So, we did a couple of things here. The first thing we did is add “1=2” after the AND, which basically modifies the original query to not return anything (it’s returning false). The false statement is important because we want to count how many columns the query is selecting by injecting our own “UNION SELECT” command. Here we start with a single “NULL” value. Notice in the response that the database is saying that’s not the right number of columns selected. Let’s keep adding NULL values until we get something that takes (assuming we didn’t already know a valid query returns two columns).
Okay, so now we know we have the correct number of columns selected for this specific query. Once we have the correct format for our commands, we can use this as a blueprint for some nastier things, such as:
Ah-ha! Success! By adding @@version in place of a NULL value, we’re able to increase our understanding of the database itself. Moving forward:
Using @@datadir we can determine this is a Windows OS hosted database due to the file structure. This hosted operation system can be useful for later attacks if we ever try to grab any system files or folders (If this were linux we could later try to grab/etc/passwd for example). Let’s check on the account that the database itself is using to give us an idea of its privileges.
That’s convenient. Looks like a stock root account (a default setup for DVWS which explains the insecurities in this configuration). Now for my favorite part, stealing account credentials!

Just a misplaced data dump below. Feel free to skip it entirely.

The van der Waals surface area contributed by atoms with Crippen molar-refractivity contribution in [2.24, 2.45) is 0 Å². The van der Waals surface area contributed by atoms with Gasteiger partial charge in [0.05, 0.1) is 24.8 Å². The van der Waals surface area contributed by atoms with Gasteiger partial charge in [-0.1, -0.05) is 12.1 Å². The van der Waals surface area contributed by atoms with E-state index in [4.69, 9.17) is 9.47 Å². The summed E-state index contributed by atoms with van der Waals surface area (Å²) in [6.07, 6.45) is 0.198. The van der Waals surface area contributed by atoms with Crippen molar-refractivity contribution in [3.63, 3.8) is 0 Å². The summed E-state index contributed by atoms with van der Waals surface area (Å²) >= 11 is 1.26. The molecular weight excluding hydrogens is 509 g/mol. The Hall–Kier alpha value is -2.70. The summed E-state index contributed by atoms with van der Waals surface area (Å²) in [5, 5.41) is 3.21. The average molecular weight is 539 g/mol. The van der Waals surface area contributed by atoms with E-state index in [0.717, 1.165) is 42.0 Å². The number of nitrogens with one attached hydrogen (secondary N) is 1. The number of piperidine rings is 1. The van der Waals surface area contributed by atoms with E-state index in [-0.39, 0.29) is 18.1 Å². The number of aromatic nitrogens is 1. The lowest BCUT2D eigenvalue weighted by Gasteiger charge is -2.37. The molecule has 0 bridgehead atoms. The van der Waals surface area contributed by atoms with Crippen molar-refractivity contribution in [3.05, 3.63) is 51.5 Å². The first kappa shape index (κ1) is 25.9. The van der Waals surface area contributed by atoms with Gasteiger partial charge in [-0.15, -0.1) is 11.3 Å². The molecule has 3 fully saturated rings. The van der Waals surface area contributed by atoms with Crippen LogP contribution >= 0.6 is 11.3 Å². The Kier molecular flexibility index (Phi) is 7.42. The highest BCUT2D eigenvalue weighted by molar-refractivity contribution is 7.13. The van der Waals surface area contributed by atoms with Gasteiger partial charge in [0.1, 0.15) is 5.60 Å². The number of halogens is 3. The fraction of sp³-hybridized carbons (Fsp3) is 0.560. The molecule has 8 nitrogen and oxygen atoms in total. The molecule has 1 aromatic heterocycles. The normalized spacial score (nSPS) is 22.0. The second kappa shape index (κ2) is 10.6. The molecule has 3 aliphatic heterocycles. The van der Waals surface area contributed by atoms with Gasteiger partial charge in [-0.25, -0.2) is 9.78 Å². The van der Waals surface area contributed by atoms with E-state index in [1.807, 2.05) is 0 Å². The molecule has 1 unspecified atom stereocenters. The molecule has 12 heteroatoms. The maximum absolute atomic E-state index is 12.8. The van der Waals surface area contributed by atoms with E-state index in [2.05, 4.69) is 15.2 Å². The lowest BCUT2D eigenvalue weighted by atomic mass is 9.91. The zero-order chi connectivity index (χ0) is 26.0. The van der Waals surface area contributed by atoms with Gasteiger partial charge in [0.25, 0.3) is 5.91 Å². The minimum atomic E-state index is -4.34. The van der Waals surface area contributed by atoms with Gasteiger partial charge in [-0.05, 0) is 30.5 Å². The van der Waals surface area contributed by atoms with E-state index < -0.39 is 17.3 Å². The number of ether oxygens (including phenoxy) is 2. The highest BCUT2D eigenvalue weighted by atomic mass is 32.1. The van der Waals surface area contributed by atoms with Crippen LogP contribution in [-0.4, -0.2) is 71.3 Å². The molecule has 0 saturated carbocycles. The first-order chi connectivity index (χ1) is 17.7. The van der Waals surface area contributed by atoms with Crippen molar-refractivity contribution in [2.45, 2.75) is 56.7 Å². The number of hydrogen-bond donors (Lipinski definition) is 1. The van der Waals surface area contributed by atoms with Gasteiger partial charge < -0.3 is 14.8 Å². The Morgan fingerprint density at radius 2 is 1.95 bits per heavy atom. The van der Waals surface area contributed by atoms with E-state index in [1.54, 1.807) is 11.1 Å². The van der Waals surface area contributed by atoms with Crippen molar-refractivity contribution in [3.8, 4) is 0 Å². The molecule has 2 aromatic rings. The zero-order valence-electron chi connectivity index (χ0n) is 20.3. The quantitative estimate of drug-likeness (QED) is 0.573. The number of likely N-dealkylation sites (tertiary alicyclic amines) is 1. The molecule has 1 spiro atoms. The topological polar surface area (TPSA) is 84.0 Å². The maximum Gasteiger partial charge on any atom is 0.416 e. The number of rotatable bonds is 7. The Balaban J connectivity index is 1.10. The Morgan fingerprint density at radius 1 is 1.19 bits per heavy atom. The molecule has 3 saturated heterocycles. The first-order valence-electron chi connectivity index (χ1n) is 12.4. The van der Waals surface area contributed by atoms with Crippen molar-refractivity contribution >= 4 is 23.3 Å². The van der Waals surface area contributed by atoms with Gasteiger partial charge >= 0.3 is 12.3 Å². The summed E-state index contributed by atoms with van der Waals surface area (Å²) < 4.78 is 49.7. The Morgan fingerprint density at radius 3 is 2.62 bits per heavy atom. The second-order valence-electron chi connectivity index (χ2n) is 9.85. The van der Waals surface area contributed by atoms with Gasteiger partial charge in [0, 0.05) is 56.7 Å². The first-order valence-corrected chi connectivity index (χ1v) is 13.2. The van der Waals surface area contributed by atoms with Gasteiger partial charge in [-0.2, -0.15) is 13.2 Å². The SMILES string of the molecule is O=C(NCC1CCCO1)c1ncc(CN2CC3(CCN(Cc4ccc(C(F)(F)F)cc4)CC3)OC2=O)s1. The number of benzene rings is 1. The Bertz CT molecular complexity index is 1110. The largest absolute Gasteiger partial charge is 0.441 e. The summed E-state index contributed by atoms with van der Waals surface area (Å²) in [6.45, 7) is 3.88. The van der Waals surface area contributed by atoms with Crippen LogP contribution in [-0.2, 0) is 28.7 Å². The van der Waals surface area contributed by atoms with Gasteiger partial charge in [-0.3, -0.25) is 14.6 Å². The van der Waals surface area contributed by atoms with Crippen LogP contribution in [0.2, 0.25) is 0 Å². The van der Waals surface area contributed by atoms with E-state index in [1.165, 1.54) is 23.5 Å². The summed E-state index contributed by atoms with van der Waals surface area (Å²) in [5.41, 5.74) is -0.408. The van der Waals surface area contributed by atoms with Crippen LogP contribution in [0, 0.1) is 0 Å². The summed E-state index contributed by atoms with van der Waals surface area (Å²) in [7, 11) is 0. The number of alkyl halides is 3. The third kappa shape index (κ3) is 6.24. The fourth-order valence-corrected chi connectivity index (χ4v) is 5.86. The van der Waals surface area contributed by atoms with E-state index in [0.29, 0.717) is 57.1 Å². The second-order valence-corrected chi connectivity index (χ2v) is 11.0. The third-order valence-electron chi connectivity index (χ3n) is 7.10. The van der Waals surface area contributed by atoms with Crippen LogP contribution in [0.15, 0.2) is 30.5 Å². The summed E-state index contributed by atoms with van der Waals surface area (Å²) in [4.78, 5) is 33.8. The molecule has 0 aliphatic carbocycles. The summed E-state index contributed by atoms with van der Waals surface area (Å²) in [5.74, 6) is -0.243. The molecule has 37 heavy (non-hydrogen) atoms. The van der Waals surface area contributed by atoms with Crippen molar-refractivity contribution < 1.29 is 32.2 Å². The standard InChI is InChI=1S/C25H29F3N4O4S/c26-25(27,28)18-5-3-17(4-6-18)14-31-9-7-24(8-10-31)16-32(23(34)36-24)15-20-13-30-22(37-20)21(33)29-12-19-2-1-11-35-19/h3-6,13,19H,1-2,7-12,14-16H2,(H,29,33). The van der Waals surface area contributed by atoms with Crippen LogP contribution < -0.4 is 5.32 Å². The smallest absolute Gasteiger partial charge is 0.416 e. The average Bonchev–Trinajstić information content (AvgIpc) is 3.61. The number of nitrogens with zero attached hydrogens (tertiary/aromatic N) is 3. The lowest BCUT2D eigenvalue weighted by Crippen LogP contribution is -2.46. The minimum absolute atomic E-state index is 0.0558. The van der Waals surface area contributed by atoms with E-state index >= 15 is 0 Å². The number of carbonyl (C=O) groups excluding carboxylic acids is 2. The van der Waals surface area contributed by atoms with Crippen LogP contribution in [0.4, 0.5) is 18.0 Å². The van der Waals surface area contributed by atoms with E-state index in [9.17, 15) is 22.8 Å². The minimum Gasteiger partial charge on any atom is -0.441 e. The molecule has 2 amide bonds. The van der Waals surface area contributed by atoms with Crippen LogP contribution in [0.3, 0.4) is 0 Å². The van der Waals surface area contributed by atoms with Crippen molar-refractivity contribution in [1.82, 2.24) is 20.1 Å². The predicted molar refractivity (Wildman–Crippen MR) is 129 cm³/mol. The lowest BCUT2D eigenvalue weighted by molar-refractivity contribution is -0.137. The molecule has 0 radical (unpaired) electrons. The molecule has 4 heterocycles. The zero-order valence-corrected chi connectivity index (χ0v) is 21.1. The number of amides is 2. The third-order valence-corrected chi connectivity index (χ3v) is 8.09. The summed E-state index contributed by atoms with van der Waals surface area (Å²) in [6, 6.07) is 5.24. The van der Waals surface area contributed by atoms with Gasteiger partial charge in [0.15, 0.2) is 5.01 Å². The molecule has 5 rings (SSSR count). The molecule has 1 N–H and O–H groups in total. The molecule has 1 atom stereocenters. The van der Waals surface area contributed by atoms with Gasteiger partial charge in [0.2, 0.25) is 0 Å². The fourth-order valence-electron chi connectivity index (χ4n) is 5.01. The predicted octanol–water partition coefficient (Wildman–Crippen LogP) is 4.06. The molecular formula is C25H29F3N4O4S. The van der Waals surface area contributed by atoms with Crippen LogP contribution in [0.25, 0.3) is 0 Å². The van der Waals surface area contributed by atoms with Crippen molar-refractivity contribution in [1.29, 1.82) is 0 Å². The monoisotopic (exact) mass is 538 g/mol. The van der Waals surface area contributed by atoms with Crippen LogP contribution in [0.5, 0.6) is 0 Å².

Above we modified the UNION SELECT command to select users and their passwords from “mysql.user” which is where the user account information is stored. You’ll notice in this test instance, the account passwords (listed in the “last_name” fields) are blank, which is due to the stock setup of DVWS. If this were a live or test system, we would (hopefully) be seeing the hashes of their passwords there. With that information we can conduct off-line brute forcing or using a rainbow table to crack the hashes. There’s a number of existing tools to assist with cracking the hashes (hashcat, John the Ripper, etc.), but we’ll leave that to a future discussion. Next up, let’s look at the list of databases:
You can see here that we’re continuing to modify the values we’re selecting, and in this case we selected “schema_name” from “information_schema.schemata.” This will return us with a list of all the databases running on the server: dvws, information_schema, mysql, performance_schema, phpMyAdmin, and test. Now going deeper, let’s investigate the columns for each of these:
It’s possible to extend this command to continue cleaning up the type of information shown here, but you can see where we’re going. We can continue to modify this attack, a request at a time, until we’re able to dump everything from each database which we have access to. Once we learned this was a MySQL server, we can use that to guide us into making the modifications to the attack query, and targeting its syntax and structure. I’m fairly confident that we could even modify this search query to do things like dump every database and its contents to a file, then return it to us, considering we already determined we can execute privileged commands. Dumping the contents to a file could give us as attackers plenty of time to go over the content if we were worried about generating excess logs or if time is of the essence. I think this is a safe place to end our SQL injection testing since we pretty much proved we can now do anything we want with the MySQL server.
This will conclude Part 2: Testing of the REST Assured blog series. Head over to Part 3 on reporting where you’ll learn how to put everything together into manageable data sets and wrap up this series.
Look back at Part 1: Penetration Testing Rest APIs Using Burp Suite